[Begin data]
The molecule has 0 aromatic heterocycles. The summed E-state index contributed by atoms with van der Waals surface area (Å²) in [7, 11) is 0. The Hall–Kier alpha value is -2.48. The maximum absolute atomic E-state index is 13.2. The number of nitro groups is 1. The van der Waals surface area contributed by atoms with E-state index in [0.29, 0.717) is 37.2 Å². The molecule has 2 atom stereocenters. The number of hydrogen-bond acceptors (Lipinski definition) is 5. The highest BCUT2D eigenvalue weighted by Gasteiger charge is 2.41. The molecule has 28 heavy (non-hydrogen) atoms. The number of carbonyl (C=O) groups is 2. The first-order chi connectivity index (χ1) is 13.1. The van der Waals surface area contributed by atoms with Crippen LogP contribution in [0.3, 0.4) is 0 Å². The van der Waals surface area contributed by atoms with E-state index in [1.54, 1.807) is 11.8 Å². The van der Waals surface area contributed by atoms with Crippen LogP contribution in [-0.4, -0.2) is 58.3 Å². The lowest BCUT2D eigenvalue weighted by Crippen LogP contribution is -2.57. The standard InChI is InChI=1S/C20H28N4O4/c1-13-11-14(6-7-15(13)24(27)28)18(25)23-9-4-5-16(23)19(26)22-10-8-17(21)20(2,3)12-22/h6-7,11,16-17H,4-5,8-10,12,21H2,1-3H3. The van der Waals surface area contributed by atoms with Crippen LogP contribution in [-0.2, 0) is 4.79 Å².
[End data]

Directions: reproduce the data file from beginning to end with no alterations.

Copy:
The molecule has 0 aromatic heterocycles. The summed E-state index contributed by atoms with van der Waals surface area (Å²) in [7, 11) is 0. The Hall–Kier alpha value is -2.48. The maximum absolute atomic E-state index is 13.2. The number of nitro groups is 1. The van der Waals surface area contributed by atoms with E-state index in [0.29, 0.717) is 37.2 Å². The molecule has 2 atom stereocenters. The number of hydrogen-bond acceptors (Lipinski definition) is 5. The highest BCUT2D eigenvalue weighted by Gasteiger charge is 2.41. The molecule has 28 heavy (non-hydrogen) atoms. The number of carbonyl (C=O) groups is 2. The first-order chi connectivity index (χ1) is 13.1. The van der Waals surface area contributed by atoms with Crippen LogP contribution in [0.3, 0.4) is 0 Å². The van der Waals surface area contributed by atoms with E-state index in [1.54, 1.807) is 11.8 Å². The van der Waals surface area contributed by atoms with Crippen LogP contribution in [-0.4, -0.2) is 58.3 Å². The lowest BCUT2D eigenvalue weighted by Crippen LogP contribution is -2.57. The standard InChI is InChI=1S/C20H28N4O4/c1-13-11-14(6-7-15(13)24(27)28)18(25)23-9-4-5-16(23)19(26)22-10-8-17(21)20(2,3)12-22/h6-7,11,16-17H,4-5,8-10,12,21H2,1-3H3. The van der Waals surface area contributed by atoms with Crippen LogP contribution in [-0.2, 0) is 4.79 Å².